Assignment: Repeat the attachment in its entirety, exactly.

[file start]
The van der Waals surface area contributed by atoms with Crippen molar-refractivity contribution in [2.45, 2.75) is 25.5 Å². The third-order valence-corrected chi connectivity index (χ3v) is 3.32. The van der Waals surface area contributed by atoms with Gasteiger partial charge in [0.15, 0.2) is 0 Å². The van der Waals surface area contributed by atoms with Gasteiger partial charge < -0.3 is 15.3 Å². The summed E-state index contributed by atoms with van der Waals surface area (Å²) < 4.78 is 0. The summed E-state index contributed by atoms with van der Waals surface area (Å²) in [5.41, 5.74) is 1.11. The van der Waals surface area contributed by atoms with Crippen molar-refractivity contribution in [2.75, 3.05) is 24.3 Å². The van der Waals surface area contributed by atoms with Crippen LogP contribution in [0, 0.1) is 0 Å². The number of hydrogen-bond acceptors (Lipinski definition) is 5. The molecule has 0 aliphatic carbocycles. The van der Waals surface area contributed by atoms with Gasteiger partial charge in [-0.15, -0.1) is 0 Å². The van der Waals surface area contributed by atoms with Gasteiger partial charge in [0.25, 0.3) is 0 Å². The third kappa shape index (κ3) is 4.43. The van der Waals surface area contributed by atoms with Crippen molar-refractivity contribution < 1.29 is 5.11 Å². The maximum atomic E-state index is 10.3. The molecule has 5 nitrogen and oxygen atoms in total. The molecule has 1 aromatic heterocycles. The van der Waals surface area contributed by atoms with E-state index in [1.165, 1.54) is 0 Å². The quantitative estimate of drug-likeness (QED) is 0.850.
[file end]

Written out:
The van der Waals surface area contributed by atoms with Crippen molar-refractivity contribution in [2.45, 2.75) is 25.5 Å². The third-order valence-corrected chi connectivity index (χ3v) is 3.32. The van der Waals surface area contributed by atoms with Gasteiger partial charge in [0.15, 0.2) is 0 Å². The van der Waals surface area contributed by atoms with Gasteiger partial charge < -0.3 is 15.3 Å². The summed E-state index contributed by atoms with van der Waals surface area (Å²) < 4.78 is 0. The summed E-state index contributed by atoms with van der Waals surface area (Å²) in [5.41, 5.74) is 1.11. The van der Waals surface area contributed by atoms with Crippen molar-refractivity contribution in [2.75, 3.05) is 24.3 Å². The van der Waals surface area contributed by atoms with Crippen LogP contribution in [0, 0.1) is 0 Å². The number of hydrogen-bond acceptors (Lipinski definition) is 5. The molecule has 0 aliphatic carbocycles. The van der Waals surface area contributed by atoms with Gasteiger partial charge in [-0.15, -0.1) is 0 Å². The van der Waals surface area contributed by atoms with Gasteiger partial charge in [0.25, 0.3) is 0 Å². The third kappa shape index (κ3) is 4.43. The van der Waals surface area contributed by atoms with Crippen molar-refractivity contribution < 1.29 is 5.11 Å². The maximum atomic E-state index is 10.3. The molecule has 5 nitrogen and oxygen atoms in total. The molecule has 1 aromatic heterocycles. The van der Waals surface area contributed by atoms with E-state index in [1.165, 1.54) is 0 Å². The quantitative estimate of drug-likeness (QED) is 0.850.